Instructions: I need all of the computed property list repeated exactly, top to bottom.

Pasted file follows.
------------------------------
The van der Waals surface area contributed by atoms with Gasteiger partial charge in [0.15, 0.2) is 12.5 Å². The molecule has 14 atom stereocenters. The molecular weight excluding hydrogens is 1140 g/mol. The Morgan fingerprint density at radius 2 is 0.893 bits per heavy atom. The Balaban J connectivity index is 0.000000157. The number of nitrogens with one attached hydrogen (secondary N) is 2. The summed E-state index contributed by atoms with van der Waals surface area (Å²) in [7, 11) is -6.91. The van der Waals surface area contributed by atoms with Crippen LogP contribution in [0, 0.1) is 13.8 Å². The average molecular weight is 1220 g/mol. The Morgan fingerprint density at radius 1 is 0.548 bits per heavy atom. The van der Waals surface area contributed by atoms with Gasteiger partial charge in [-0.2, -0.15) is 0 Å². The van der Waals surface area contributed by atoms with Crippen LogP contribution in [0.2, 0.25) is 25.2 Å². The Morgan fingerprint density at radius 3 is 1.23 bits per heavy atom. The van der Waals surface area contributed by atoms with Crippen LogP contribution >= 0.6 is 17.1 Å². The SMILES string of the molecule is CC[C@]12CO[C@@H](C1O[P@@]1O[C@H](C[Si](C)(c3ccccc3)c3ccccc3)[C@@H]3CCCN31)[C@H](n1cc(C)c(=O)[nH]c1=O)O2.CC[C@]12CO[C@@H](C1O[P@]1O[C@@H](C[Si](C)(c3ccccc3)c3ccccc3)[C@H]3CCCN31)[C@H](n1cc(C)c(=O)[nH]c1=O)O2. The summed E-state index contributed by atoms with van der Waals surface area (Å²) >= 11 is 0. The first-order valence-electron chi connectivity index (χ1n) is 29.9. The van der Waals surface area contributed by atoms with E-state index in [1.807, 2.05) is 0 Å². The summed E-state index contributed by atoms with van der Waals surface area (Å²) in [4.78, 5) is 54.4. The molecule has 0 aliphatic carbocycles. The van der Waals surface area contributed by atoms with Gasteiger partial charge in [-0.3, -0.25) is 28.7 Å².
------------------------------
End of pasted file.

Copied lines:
The van der Waals surface area contributed by atoms with Gasteiger partial charge in [0.15, 0.2) is 12.5 Å². The molecule has 14 atom stereocenters. The molecular weight excluding hydrogens is 1140 g/mol. The Morgan fingerprint density at radius 2 is 0.893 bits per heavy atom. The Balaban J connectivity index is 0.000000157. The number of nitrogens with one attached hydrogen (secondary N) is 2. The summed E-state index contributed by atoms with van der Waals surface area (Å²) in [7, 11) is -6.91. The van der Waals surface area contributed by atoms with Crippen LogP contribution in [0, 0.1) is 13.8 Å². The average molecular weight is 1220 g/mol. The Morgan fingerprint density at radius 1 is 0.548 bits per heavy atom. The van der Waals surface area contributed by atoms with Gasteiger partial charge in [-0.2, -0.15) is 0 Å². The van der Waals surface area contributed by atoms with Crippen LogP contribution in [0.2, 0.25) is 25.2 Å². The Morgan fingerprint density at radius 3 is 1.23 bits per heavy atom. The van der Waals surface area contributed by atoms with Crippen LogP contribution >= 0.6 is 17.1 Å². The SMILES string of the molecule is CC[C@]12CO[C@@H](C1O[P@@]1O[C@H](C[Si](C)(c3ccccc3)c3ccccc3)[C@@H]3CCCN31)[C@H](n1cc(C)c(=O)[nH]c1=O)O2.CC[C@]12CO[C@@H](C1O[P@]1O[C@@H](C[Si](C)(c3ccccc3)c3ccccc3)[C@H]3CCCN31)[C@H](n1cc(C)c(=O)[nH]c1=O)O2. The summed E-state index contributed by atoms with van der Waals surface area (Å²) >= 11 is 0. The first-order valence-electron chi connectivity index (χ1n) is 29.9. The van der Waals surface area contributed by atoms with E-state index in [1.807, 2.05) is 0 Å². The summed E-state index contributed by atoms with van der Waals surface area (Å²) in [4.78, 5) is 54.4. The molecule has 0 aliphatic carbocycles. The van der Waals surface area contributed by atoms with Gasteiger partial charge in [-0.3, -0.25) is 28.7 Å².